“I had a really good time, Charisse,” he said as we drove down Flatbush Avenue.

“Me too. Thanks for taking me,” I replied.

Jamal started laughing to himself.

“What’s so funny?” I asked.

“I was just curious as to how you’re going to tell Jason you went out with me,” he said.

“How do you know I’m going to tell him?”

“Wasn’t that the whole point of going? I mean, don’t get me wrong, I’m glad I got to spend some time with you, but give a nigga a little credit. This was about getting back at Jason.”

I felt really bad because he was right, and the fact that he was so cool about it made it even worse. When we got back into my neighborhood I looked out the car window when we stopped at a red light right near the bus stop. There were a group of girls about my age or a little older waiting for the bus. I saw how they all stopped talking and tried to see who was in the car as Jamal turned up the music just loud enough to grab their attention. I liked the feeling of these chicks sweating me, and Jamal knew it. He looked at me and smiled as he did his “gangster lean” in his seat.

I couldn’t really describe Jamal in one sentence. I mean if you asked me to describe Jason I would tell you, “He’s a good dude who’s into sports and school,” or if you asked me about my friend Giovanni I would say, “That nigga is a thug to the core. His future will definitely include changing his government name to a number.” Jamal seemed to be a little bit of everything; it was like he didn’t know whether he was a street cat, a scholar, a playboy, or a hustler. When we were in the theater he was acting regular, but I noticed when we left that whenever he saw a guy who looked hard, or like a hood, his whole shit would change up, his walk, his talk, and even the look on his face. I thought that shit was funny, like I was walking down Fulton Street with Dark Kent and he kept turning into Super Thug.

When we got to my block I told him to drop me off on the corner. The last thing I needed was my mother or Ms. Blackmon seeing me get out of his car. I just wished Jason could see me. Jamal kissed me on the cheek and said good night. He watched me make it home before pulling away from the corner. When I got inside my mother was sitting in the living room watching The Tonight Show.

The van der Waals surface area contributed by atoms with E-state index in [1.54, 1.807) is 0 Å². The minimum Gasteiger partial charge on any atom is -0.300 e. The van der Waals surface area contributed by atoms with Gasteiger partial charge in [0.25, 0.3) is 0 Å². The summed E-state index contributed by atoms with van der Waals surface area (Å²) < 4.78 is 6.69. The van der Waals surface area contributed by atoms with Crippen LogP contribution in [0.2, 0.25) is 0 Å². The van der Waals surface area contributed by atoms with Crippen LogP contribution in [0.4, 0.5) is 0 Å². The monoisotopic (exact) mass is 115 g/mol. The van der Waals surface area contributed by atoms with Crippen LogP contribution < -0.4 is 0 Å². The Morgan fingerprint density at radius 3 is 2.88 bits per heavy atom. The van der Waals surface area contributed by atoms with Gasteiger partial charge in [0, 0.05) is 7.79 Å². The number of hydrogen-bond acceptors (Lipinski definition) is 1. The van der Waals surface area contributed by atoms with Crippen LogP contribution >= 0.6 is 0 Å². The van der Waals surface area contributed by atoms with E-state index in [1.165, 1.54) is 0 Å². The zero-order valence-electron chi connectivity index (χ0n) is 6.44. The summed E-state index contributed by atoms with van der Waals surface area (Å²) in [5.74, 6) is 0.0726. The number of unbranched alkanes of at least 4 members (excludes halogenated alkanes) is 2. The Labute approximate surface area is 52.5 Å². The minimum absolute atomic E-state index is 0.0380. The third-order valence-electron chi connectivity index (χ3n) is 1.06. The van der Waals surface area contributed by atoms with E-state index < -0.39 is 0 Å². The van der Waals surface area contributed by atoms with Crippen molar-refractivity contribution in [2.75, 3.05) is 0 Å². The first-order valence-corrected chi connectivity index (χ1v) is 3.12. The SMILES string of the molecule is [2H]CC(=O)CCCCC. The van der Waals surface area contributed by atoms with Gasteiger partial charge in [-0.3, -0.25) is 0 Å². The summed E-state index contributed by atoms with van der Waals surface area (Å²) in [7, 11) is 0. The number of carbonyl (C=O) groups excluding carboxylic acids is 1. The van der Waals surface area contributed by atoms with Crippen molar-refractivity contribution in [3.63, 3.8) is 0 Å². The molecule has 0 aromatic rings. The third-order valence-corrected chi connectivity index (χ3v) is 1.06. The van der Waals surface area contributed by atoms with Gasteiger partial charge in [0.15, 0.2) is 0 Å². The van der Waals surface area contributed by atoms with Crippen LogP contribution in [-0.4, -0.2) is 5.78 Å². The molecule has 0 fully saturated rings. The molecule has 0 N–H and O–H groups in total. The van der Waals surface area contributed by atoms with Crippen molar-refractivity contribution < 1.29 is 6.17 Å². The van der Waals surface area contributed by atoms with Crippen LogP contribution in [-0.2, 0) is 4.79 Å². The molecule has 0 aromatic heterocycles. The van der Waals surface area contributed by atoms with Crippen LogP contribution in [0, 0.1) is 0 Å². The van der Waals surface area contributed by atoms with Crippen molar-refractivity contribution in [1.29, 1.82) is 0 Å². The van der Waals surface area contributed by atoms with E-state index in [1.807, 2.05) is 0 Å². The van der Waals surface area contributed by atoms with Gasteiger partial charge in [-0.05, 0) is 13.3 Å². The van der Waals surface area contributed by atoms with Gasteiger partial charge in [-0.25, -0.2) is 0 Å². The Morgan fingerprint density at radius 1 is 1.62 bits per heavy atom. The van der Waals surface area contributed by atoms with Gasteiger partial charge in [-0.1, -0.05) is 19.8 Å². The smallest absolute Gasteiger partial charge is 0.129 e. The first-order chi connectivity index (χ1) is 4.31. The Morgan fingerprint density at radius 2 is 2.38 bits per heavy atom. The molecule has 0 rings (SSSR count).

“This Jay Leno guy is pretty damn funny … they never should have cancelled Arsenio Hall, though. He was the black people’s Johnny Carson,” she said.

“Yeah, who’s on the show tonight?” I asked, trying to make small talk.

“Julia Roberts, I think, and Patti LaBelle. That’s who I’m waiting for,” she replied. “So how was the movie?” she asked.

“Good … I’m tired though. I’ll see you in the morning,” I said as I started walking upstairs.

“Jason called. … He said he was sorry he didn’t take you to the movies, but it was important for him to go to this game. He said he’s decided to go to St. John’s to play ball, so he could be closer to you.”

I thought she was about to start yelling and screaming, but she didn’t raise her voice or move from her spot.

“I was sixteen once, Charisse,” she said calmly. “I remember thinking I was grown. Back then the big thing was smoking cigarettes. You were afraid to smoke in front of your parents. And even though you knew smoking was bad for you, and you heard all the stories about lung cancer and emphysema, you did it anyway, and you felt like it was your choice. I’ve always tried to teach you to make good choices, Charisse. That’s all a mother can do,” she went on to say.